This month, according to research from Osbornes Law, was the most popular month for divorce based on the stats that nearly 500 divorce petitions were registered between Christmas and New Years with the period being known as the most common time for marriages to break down. We spoke to Dawn Kaffel, couples therapist, to find out about how this can affect people at work. http://coupleworks.co.uk/
Why do you think that January has seen such a surge in petitions for divorce?
*Problems in the marriage have probably been bubbling around for some time. Spending enforced time over the Christmas break with extended family and friends can be hard and often contributes to emotions running high which can push us to breaking point.
*January is the start of a new year and the hope of a fresh start – a month for change. This can range from taking up new exercise regimes and diets, to making some very bold and courageous ones like changing jobs or filing for divorce
*A time to reflect what is working for us and what is not – what to keep working on and what to let go of.
*A decision to divorce can be very scary and anxiety provoking and we often put off having to deal with these emotions
*If children are involved putting on a brave face and having one last Christmas holiday as a family before a split can help towards an amicable separation
How can divorce and separation affect people at work?
*Tendency to minimise the impact of what goes on outside of work in the workplace.
*The breakdown of a relationship is an extremely stressful and long process and affects everyone whether at junior level or executive position. It can take its toll on even the most robust and leaves all feeling vulnerable.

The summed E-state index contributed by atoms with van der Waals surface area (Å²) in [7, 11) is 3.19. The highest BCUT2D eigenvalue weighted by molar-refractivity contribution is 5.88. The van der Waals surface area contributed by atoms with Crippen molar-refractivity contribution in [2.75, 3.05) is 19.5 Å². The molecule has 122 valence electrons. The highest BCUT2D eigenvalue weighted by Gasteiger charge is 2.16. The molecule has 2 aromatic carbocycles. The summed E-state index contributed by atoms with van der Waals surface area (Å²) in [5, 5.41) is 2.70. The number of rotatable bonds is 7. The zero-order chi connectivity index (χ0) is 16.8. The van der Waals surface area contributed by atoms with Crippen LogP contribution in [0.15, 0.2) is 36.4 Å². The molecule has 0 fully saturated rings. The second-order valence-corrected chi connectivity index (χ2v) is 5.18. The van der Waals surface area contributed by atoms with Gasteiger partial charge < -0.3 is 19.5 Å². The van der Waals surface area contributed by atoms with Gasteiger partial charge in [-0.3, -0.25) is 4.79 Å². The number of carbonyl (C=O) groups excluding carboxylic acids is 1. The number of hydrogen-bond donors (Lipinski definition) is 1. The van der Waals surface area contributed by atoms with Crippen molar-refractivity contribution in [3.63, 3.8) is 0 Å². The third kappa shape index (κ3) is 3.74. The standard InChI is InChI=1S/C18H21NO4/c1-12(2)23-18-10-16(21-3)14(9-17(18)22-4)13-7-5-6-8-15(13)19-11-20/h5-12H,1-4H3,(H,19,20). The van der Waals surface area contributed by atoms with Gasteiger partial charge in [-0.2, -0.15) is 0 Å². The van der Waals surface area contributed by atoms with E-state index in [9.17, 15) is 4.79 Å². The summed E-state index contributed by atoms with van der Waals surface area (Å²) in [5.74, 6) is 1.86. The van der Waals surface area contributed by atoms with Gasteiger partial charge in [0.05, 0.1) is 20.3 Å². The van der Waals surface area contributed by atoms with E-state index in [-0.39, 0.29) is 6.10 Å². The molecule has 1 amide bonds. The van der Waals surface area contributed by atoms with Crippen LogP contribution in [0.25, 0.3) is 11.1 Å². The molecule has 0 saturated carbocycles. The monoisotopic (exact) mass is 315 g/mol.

*Increase in sick leave due to acute anxiety and stress of a break up
*More work-time hours taken up with solicitor appointments, mediation, counselling
*Constantly worrying how children are coping and having to spend more time with them, will affect productivity
*Endless stream of legal, financial, housing and childcare decisions that have to be made can be overwhelming and trying to hold down a stressful job can lead to employees quitting.
What role do you think employers can play in supporting their staff in this area?
*More understanding required from employers just how difficult and painful this process can be
*Employers need to create an atmosphere at work where employees feel supported in what they are going through rather than feel they have to soldier on fearing they may loose their job.
*January can be an opportunity for companies to look at simple changes and procedures that can help employees more productive at these times.
*Offering a change of working hours to be more readily available for children
*The opportunity to take time out of working hours to go to solicitor, mediation, or counselling appointments
*Offering staff either in-house confidential support that includes, financial and legal information and counselling services and/or a comprehensive referral register of organisations and private therapists for employees to contact
*No pressure to take on any extra work or new projects at this time